A Book Review from Books At a Glance
Gary L. Scott
White Fragility names a cancer that Robin DiAngelo believes is contributing to the ongoing Systemic Racism that plagues American culture and civic life. Non-whites, in this paradigm, are exploited and enslaved by a social structure intentionally created and rigorously maintained by whites to empower themselves and disenfranchise Non-whites. DiAngelo describes her take on the failure of white people to understand and respond to these issues as “white fragility.” It might be likened to the hardening of the arteries—a disease that makes the blood vessels brittle and impedes the normal and healthy flow of blood. White fragility describes the calcified, brittle, and awkward attempts of whites to understand and engage the current narrative on racism—whites, both consciously and unconsciously, perpetuate their dominance by this intentional strategy of defensiveness and dismissal.
The target audience for White Fragility is specifically white progressives, and its intended goal is to expose this weakness and awaken them to a new, authentic, and perpetual penance for their alleged inexcusable and systemic racism. DiAngelo has not only reached this target group but has found a wide acceptance in a much broader audience: her book has become immensely popular. White Fragility could be seen as a bitter diatribe that caustically denounces anyone who disagrees but is at the same time a winsome and personal narrative of her growing effort to shed her own fragility.
The power of her book lies in the personal stories—the lived experience—that have shaped her pilgrimage in Critical Theory. DiAngelo has led many training sessions in the corporate world to expose the implicit racism of whites and to effect racial sensitivity in the work place and encourage and model a personal transformation in relationships with non-whites. Her goal is not simply to awaken understanding and compassion for the disenfranchised but to help her embittered, brittle, and sometimes clueless white peers attain to this new sociological nirvana called “wokeness.” To be woke is to come to embrace, understand, and advocate for a major racial revolution as proposed by Critical Race Theory and engage in perpetual penance (there is never ever any forgiveness or constant shaming).
While White Fragility can be seen as a winsome narrative of woke-conversion, it is certainly not a dialogue that invites opposing perspectives and criticisms. This whole approach has the system rigged against honest dialogue and interaction. Whites, in DiAngelo’s perception, are so tone-deaf that they are expected and required to be quiet, listen, and learn from the life experience of the sufferings and exploitations of non-white oppression. Any attempt to interact with the ideology or the facts is not only unwelcome but an insult to those who have been abused by the system of white power. Whites and non-whites have been the terminology most often used; that is quickly being replaced by “woke” and “non-woke.”
From time to time we read articles on some well-known personality who is being body-shamed; the self-appointed body critic will most often shame a person for their weight or some other weakness, through criticism, sarcasm, and ridicule. This is never intended to be constructive but critical and demeaning. It does not invite dialogue and interaction; it foments anger, shame, and defensiveness. While DiAngelo works very hard to make her critique seem constructive, it is, in fact, an exercise in “woke-shaming.” She needs to answer her own question from this perspective, “Why is it so hard for woke warriors to constructively dialogue with non-wokes?”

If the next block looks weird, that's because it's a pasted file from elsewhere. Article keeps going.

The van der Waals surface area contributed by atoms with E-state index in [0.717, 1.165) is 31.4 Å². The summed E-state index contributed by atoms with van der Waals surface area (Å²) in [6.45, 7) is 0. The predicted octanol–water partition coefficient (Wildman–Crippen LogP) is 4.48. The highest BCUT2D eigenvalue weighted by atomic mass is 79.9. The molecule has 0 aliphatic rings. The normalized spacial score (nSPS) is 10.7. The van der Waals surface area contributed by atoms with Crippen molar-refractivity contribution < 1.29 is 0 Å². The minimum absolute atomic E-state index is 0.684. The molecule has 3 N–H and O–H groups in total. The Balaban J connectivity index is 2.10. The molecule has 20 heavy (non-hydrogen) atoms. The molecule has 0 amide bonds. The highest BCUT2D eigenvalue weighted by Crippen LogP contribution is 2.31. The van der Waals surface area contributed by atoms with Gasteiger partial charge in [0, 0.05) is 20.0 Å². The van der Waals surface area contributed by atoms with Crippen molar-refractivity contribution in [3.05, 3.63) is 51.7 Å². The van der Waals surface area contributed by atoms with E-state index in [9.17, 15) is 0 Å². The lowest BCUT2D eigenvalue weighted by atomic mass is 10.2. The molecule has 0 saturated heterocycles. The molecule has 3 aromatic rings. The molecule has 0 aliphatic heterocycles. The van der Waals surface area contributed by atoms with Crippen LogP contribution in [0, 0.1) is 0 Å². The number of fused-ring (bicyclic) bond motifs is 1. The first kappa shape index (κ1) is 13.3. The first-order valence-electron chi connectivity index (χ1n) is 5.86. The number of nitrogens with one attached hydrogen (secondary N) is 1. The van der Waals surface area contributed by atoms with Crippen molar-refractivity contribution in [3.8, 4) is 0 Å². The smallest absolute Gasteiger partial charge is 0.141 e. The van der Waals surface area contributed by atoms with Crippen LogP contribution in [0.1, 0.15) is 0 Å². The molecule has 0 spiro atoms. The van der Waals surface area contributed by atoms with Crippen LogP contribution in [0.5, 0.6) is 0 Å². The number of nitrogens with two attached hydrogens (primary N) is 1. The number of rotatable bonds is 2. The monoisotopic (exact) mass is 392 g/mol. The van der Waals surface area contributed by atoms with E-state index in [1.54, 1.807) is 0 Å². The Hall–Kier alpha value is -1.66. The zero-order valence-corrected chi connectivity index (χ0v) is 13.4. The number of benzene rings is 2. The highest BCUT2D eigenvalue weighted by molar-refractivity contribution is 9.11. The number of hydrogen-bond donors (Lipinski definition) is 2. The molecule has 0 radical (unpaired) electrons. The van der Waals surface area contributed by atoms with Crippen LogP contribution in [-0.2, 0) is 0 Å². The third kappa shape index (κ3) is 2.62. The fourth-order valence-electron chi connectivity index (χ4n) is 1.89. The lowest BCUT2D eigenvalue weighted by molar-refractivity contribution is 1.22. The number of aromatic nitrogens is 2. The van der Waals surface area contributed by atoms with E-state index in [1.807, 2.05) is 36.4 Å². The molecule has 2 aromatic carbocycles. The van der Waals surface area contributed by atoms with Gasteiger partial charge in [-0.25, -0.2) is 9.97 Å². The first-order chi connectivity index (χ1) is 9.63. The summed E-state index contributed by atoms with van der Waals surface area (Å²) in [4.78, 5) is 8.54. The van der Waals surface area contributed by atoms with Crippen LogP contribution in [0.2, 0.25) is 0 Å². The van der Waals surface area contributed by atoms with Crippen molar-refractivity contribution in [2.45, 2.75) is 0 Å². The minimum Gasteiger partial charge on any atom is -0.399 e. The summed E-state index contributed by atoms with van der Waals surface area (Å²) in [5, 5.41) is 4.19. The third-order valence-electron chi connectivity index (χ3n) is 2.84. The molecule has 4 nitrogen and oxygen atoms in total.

Let’s use her own outline to press for answers that she and her other woke warrior allies should be willing to explain.
There are real challenges in dialoguing with woke warriors about racial and social justice. They really don’t see themselves as shamers; they construe their activism as compassionate and liberatory. Their project rests on an ideology called Critical Theory that is always running in the background. This can be intentionally hidden or thinly veiled but rarely is it openly affirmed or receptive to criticism and constructive dialogue. These woke warriors either don’t understand the underlying totalitarian tyranny their system inescapably produces or they intentionally divert attention away from this. Their embrace of Cancel Culture, Political Correctness, and Intolerance is constantly in the news. Any public personality that disrespects this agenda will be summarily removed from their job, have their voice silenced, and then removed from any platform of power or influence. Wokeism embraces a sinister perversion of justice; for all the talk and hype about Social Justice, their form of justice is a social construct that makes fairness and equity equivocal.
Wokeism and woke warriors demand a thoughtful and persuasive response. “Wokeism” is not woven into the fabric of Western civilization and particularly in America; it is a Social Construct that has emerged from the developing philosophy flowing first from Classical Marxism then through Cultural Marxism (the Neo-Marxism of the Frankfort school that relocated to Columbia University in NYC in the 1930’s and were the early proponents of Critical Theory), and finally blended with Postmodernism. The exact lines of development are hard to trace, and so there is some difference in reconstructing this process; however, the fact of this metamorphosis and the final shape are undeniable. DiAngelo never focuses directly on this ideology but it is always running in the background and shapes her entire narrative in a subtle but powerful way.